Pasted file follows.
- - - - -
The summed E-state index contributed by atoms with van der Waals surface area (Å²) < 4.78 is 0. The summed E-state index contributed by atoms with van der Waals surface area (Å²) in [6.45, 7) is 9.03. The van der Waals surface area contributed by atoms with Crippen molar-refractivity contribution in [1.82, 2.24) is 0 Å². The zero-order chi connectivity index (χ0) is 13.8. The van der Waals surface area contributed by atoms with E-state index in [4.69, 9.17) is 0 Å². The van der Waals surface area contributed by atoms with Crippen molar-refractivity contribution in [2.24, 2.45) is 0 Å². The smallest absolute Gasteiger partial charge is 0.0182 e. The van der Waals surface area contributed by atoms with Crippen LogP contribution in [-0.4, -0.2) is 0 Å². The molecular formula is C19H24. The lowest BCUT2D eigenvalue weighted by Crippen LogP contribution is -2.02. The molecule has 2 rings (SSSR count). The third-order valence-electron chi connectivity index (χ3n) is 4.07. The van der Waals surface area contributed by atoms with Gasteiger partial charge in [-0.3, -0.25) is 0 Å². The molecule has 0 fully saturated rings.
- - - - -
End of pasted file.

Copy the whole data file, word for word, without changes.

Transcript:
The summed E-state index contributed by atoms with van der Waals surface area (Å²) < 4.78 is 0. The summed E-state index contributed by atoms with van der Waals surface area (Å²) in [6.45, 7) is 9.03. The van der Waals surface area contributed by atoms with Crippen molar-refractivity contribution in [1.82, 2.24) is 0 Å². The zero-order chi connectivity index (χ0) is 13.8. The van der Waals surface area contributed by atoms with E-state index in [4.69, 9.17) is 0 Å². The van der Waals surface area contributed by atoms with Crippen molar-refractivity contribution in [2.24, 2.45) is 0 Å². The smallest absolute Gasteiger partial charge is 0.0182 e. The van der Waals surface area contributed by atoms with Crippen LogP contribution in [-0.4, -0.2) is 0 Å². The molecular formula is C19H24. The lowest BCUT2D eigenvalue weighted by Crippen LogP contribution is -2.02. The molecule has 2 rings (SSSR count). The third-order valence-electron chi connectivity index (χ3n) is 4.07. The van der Waals surface area contributed by atoms with Gasteiger partial charge in [-0.3, -0.25) is 0 Å². The molecule has 0 fully saturated rings.